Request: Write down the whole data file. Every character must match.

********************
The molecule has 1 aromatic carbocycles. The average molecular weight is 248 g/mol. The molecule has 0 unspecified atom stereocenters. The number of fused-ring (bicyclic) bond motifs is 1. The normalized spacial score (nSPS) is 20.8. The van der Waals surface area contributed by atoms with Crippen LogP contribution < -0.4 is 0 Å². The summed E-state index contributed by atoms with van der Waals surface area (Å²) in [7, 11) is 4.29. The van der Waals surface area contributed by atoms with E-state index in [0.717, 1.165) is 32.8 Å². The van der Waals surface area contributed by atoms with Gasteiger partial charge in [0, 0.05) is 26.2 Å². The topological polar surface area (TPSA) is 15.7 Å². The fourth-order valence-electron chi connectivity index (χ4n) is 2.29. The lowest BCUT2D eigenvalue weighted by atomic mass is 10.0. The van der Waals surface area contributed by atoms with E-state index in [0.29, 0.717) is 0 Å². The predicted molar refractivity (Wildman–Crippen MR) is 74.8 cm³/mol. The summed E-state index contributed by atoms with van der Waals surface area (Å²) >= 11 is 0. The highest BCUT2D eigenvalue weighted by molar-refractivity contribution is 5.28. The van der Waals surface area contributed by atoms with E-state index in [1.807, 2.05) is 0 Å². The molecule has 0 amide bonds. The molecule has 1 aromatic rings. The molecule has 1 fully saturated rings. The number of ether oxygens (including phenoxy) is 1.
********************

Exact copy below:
The molecule has 1 aromatic carbocycles. The average molecular weight is 248 g/mol. The molecule has 0 unspecified atom stereocenters. The number of fused-ring (bicyclic) bond motifs is 1. The normalized spacial score (nSPS) is 20.8. The van der Waals surface area contributed by atoms with Crippen LogP contribution < -0.4 is 0 Å². The summed E-state index contributed by atoms with van der Waals surface area (Å²) in [7, 11) is 4.29. The van der Waals surface area contributed by atoms with E-state index in [0.717, 1.165) is 32.8 Å². The van der Waals surface area contributed by atoms with Gasteiger partial charge in [0, 0.05) is 26.2 Å². The topological polar surface area (TPSA) is 15.7 Å². The fourth-order valence-electron chi connectivity index (χ4n) is 2.29. The lowest BCUT2D eigenvalue weighted by atomic mass is 10.0. The van der Waals surface area contributed by atoms with E-state index in [0.29, 0.717) is 0 Å². The predicted molar refractivity (Wildman–Crippen MR) is 74.8 cm³/mol. The summed E-state index contributed by atoms with van der Waals surface area (Å²) >= 11 is 0. The highest BCUT2D eigenvalue weighted by molar-refractivity contribution is 5.28. The van der Waals surface area contributed by atoms with E-state index in [1.807, 2.05) is 0 Å². The molecule has 0 amide bonds. The molecule has 1 aromatic rings. The molecule has 1 fully saturated rings. The number of ether oxygens (including phenoxy) is 1.